By Matthew Valenzuela-Serrano
During the 2015-16 & 17-18 school year, Independence students frequented a taco stand behind campus during lunch. This year, the stand seems to have disappeared from behind our campus. For those who don’t know or weren’t here, the stand used to be off campus between the two charter schools.
The taco stand often provided a variety of goods for a reasonable price. But their selling point was the tacos and burritos, providing an alternative to a school lunch or packing a lunch.
One problem that was created was the length of the line. The taco stand often had legions of students eager for their food, which resulted in many students being late to their 6th period class.
Junior Kaylen Saturnino, who ate at the stand, describes it as a “long line” and “understands why the lines were long. Students don’t want to eat school food.”
She also feels like “many students miss the stand because of the tacos and feel inconvenienced. Please bring back the taco truck. It had delicious tacos and helped the family’s financial needs.”
Junior Danny Rollerson goes in depth about the stand saying, “It was a good place to get food, and sold food people actually liked and tasted good.”
When asked about the line he said “Sometimes the length did bother me and would most likely take most if not all lunch. I miss it because now we don’t have anything else to eat other than school food. It was a place where you could actually get good food on campus and look at our mixtape on SoundCloud.”
It seems that most students knew about the truck and went there during lunch. People miss what was offered.
Some students believe that the school is responsible for the taco stand being absent.
Principal Berg said, “The vendor was not within legal nutritional regulations, I know one of the charter schools was trying to coordinate with a vendor but Independence hasn’t coordinated with a vendor. The State and Board have restrictions and regulations about what vendors can sell.” So the vendors we’ve seen and are currently seeing are illegal, even if we’ve been within a few yards of the actual campus or if had just ended 7th period ended.
Principal Berg said, “Independence can have one vendor but they would have to meet strict regulations and the food wouldn’t taste good.”
By Pauline Phan
The staff of IHS are introducing “Achievers, Respectful, Engaged” cards, or A.R.E cards to allow students to be rewarded for good behavior. Teachers and staff who witness such behavior may give out the cards.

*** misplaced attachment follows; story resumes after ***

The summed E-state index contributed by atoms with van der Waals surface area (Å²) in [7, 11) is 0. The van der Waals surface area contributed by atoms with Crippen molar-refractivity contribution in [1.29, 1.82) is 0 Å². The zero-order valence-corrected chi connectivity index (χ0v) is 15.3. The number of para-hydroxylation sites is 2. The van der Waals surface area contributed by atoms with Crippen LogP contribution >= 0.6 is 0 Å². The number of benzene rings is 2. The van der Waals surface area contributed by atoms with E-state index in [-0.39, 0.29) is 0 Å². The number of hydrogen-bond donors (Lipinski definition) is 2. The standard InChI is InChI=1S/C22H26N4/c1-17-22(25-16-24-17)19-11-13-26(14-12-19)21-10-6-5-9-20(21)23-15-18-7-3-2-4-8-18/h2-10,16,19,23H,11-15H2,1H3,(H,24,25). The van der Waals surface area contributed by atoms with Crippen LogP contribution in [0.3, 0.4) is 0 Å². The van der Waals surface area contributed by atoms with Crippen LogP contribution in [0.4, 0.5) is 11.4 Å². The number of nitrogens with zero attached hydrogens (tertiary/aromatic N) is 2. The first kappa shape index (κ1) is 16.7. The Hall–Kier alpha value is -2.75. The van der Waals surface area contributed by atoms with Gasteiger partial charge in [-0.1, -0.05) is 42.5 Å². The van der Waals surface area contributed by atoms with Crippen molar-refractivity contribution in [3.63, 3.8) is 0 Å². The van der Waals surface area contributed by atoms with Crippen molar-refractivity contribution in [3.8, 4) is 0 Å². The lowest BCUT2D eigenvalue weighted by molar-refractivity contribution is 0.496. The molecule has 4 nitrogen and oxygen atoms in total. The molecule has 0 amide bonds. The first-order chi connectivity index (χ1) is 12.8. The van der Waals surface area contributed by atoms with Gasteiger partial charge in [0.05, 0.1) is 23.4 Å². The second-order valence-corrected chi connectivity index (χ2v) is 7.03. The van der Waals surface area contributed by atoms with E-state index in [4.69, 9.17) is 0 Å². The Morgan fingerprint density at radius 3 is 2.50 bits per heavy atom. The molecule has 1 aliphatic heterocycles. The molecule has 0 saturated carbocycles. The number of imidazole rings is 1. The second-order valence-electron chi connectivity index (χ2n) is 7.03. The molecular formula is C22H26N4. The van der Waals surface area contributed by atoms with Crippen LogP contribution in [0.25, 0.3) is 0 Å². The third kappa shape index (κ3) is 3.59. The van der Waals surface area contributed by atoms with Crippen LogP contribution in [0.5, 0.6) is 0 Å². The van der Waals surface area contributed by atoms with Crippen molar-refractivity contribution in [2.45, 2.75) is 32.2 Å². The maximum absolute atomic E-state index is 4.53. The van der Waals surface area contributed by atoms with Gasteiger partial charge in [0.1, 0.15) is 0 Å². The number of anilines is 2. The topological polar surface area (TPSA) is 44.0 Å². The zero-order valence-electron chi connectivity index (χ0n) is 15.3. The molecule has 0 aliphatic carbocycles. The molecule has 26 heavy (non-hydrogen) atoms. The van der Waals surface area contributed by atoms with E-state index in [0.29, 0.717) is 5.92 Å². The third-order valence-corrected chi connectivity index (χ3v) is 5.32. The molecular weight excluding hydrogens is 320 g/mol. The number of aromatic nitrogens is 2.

Once a student receives a card, they can fill out their name and I.D. and enter it in a raffle for the chance to win a prize by placing it into the collection boxes in rooms D-05, N-02, C-05. The cards will be drawn at the Senior Stage on Fridays.
“I have handed out several A.R.E. cards to my students. Most of them have been given when I see students being extra helpful or considerate to their fellow classmates, says Mrs.Trenholm, “I have also given an A.R.E card to a student who is usually quite talkative, but was really working hard and staying on task.”
Students who qualify for the cards have to exhibit improvement in their behavior or make positive changes to the environment on campus. There are several ways to accomplish this, such as, picking up trash, helping out another student with educational needs, coming to school on time when usually tardy, showing positive behavior, participating in activities or clubs beneficial to the campus, and show commitment to learning.
The purpose of the cards are for the staff to recognize positive behaviors to make up for negative behavior punishments, such as referrals. “It is our goal to give more positive recognition to our students for their behaviors and accomplishments, both great and small” the staff claims.
However, it seems as though not very much consideration and enforcement toward these cards have been seen in all classes since their announcement thus far. An IHS teacher, Mrs. Fabricius, states, “it is, in my experience, something to get used to as i have not handed one card out yet but could have on occasions.”
“I honestly haven’t even heard of it. None of my teachers have given out the cards”, says a freshman, Amy Nguyen.
Furthermore, Mrs.Finney hopes the behavior of students are not purely influenced by the cards, “I have had students asking for a card, so I think some students are focused on receiving prizes. I hope students have positive behavior because it is the right thing to do, not to receive a prize.”
Sagar Kanda, a 12th grade student, comments “It’s useless due to the fact that teachers give away cards for what we should be doing normally.” Moreover, a junior, David Nguyen says, “I think the idea is cool but I don’t know how well they’re gonna execute it.”
Nonetheless, most teachers and some students believe that the cards will benefit the campus, “I think it's been a positive thing at other schools which is why we are trying it here” states Mr.Bermingham, who has been frequently giving out A.R.E cards.
A high school senior, Emerson Valdez, says “I think it’s an amazing idea to encourage good student behavior.”
“I think the cards are a good idea because I think teachers too often notice student behavior in a negative way and it is nice to have a tool for positive rewards”, says Mrs. Trenholm, “I plan to continue giving them out because I think it is a program that will take some time to gain momentum, but after that I think it could have a big impact.”